Indeed, when the Thirty-six Views of Mount Fuji reached the Parisian circles of both collectors and artists, painters of various traditions also started experimenting with these novel concepts of perspective, often creating a bold contrast between foreground and background, or also cutting short their compositions. Thus, we find paintings with, for example, just the head and the left arm of a man seen on the back (Edgar Degas). And the painting of Garden at Sainte-Adresse of 1867 by Claude Monet is reminiscent of Hokusai’s composition of the balcony of the Five-hundred Rakan Temple (cat. no. 33). In his Wooden Bridge at Argenteuil of 1872, Monet was obviously inspired by Hokusai’s plate of Mount Fuji under the Mannen Bridge at Fukagawa (cat. no. 4), as was James McNeill Whistler (1834-1903) in his Nocturne: Blue and Gold - Old Battersea Bridge of 1875. And a little earlier, Monet’s Nocturne: Blue and Silver – Chelsea of 1871 may well remind us of Hokusai’s Sunset over Ryōgoku Bridge (cat. no. 32). Moreover, could it be that Paul Cézanne’s (1839-1906) many attempts to paint the Mount Sainte-Victoire near his house by Aix-en-Provence where he lived from 1885, were also inspired by Hokusai’s series of views of Mount Fuji? In at least one of these, a real great work of art with a large pine tree in the foreground, dating from around 1887, we cannot help being reminded of Hokusai’s design of Mishimagoe in Kai Province (cat. no. 16).
We may, naturally, also wonder how and why Hokusai came to work on this epoch-making series of Thirty-six Views of Mount Fuji. As for the theme, it is good to realize that Mount Fuji had from olden times been considered a sacred mountain by the Japanese, as Hokusai also demonstrated in his albums of A Hundred Views of Mount Fuji (Fugaku hyakkei, 3 vols. 1834-c.1842) with an opening plate introducing the mountain as an abode of the gods. Japan’s native religion, Shintoism, regarded the mountain as the dwelling place of the goddess Konohana Sakuyahime, whereas also Buddhism saw the top as a metaphor for spiritual enlightenment, referring to the summit as the ‘perfect meditative state,’ zenjo. Indeed, there are numerous religious paintings of the sacred mountain, the so-called Fuji Mandala. It was the Shugendō sect, originating in the ninth century, that started climbing Mount Fuji from the fourteenth century (Cat. 000). Especially since Edo was established as the capital of Japan, this cult became very popular, pretending to heal the sick and bring peace and prosperity. In the early nineteenth century, their members, amounting to some ten percent of the commoners of the city of Edo alone, were organized in ‘Fuji-associations,’ Fuji-kō.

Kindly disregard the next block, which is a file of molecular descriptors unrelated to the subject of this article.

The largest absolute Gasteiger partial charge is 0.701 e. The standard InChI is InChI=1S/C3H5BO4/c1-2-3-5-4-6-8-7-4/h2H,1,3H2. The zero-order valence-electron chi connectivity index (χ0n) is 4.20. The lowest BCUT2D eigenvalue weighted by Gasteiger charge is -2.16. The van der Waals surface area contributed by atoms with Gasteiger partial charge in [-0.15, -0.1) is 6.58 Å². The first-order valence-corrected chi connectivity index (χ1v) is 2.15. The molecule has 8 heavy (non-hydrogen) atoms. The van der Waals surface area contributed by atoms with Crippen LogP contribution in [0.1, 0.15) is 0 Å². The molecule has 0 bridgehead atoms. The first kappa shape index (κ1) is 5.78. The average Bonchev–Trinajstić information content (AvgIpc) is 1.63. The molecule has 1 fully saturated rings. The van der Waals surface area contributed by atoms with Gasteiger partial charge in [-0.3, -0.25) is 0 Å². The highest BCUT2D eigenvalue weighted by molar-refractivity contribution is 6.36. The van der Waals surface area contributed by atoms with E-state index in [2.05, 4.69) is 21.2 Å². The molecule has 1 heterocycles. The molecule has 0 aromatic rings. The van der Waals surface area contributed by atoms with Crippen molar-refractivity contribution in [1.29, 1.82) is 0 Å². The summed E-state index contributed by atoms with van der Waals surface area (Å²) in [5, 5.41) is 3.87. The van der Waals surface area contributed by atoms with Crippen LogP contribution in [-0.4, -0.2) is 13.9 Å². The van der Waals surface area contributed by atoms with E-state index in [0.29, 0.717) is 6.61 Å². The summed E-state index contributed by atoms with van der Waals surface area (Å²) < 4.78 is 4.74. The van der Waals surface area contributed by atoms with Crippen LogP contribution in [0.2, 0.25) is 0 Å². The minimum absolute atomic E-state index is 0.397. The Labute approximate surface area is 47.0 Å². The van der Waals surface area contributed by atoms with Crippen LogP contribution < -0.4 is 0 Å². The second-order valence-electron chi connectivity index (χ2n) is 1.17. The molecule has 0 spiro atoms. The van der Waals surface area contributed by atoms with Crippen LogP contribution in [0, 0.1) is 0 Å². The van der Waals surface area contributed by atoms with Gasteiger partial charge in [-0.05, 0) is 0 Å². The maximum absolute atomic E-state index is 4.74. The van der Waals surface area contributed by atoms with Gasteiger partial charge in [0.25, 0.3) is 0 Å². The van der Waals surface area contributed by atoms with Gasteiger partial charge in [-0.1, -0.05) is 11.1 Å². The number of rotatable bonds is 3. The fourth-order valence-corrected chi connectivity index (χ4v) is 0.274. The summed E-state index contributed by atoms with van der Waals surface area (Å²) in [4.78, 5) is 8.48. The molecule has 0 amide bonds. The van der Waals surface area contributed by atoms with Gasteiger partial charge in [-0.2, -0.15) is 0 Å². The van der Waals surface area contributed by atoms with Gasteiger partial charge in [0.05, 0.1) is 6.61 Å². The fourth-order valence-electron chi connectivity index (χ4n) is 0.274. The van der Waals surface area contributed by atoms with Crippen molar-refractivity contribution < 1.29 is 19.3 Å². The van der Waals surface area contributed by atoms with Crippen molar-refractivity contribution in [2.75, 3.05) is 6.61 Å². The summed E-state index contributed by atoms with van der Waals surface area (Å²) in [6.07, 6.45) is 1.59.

Nishimuraya Yohachi, the publisher of the series of the Thirty-six Views of Mount Fuji, is known to have belonged to one of these associations, which may also explain his readiness to work with Hokusai on this unprecedented and possibly risky project. In the format of popular illustrated books, we only know of two predecessors, one of which is a collection of 31 double-page plates in line and tones of gray by Ōishi Shūga, titled The True Shape of the King of Mountains, Sannō shinkei, published in 1822. The other is Kawamura Minsetsu’s A Hundred Fujis, Hyaku Fuji, first published in Edo by Nishimura Genroku in 1771, and reprinted in Osaka in 1818. Hokusai was certainly familiar with this book, as is obvious from at least ten of its plates that appear to have inspired him. A quite interesting example is Minsetsu’s plate of Hodogaya where we see some travelers along the Tōkaidō Highway, including a man leading a horse, the road lined with a row of pine trees, in short, the basic elements that we also see in Hokusai’s plate of Hodogaya (see Cat. 27). And then he must have noticed Minsetsu’s plate of the Hakone Mountains in Izu Province, again with a row of pine trees, but this time real high and towering over distant Mount Fuji. And that was exactly what he badly needed in his series: the bold contrast between foreground and background that also struck the nineteenth century artists when they first saw this absolute miraculous series of prints, a masterpiece by the artist Hokusai who, living with his daughter Oei, was, mind you, just seventy years old.
Possibly the earliest note on all the prints in the Fuji series is Edmond de Goncourt in his monograph study of Hokousaï. Paris 1896, pp. 162-169. Another such list is to be found in Laurence Binyon, A catalogue of the Japanese and Chinese woodcuts in the British Museum. London 1916, nos. 97-145. Then, there are numerous publications reproducing the complete series, a most interesting recent one is by Andreas Marks, Hokusai. Cologne 2022.
I can also recommend Christine M.E. Guth, Hokusai’s Great Wave. Biography of a global icon. Honolulu 2015.

Dr. Matthi Forrer
Senior researcher Japan Collections, the National Museum of Ethnology, Leiden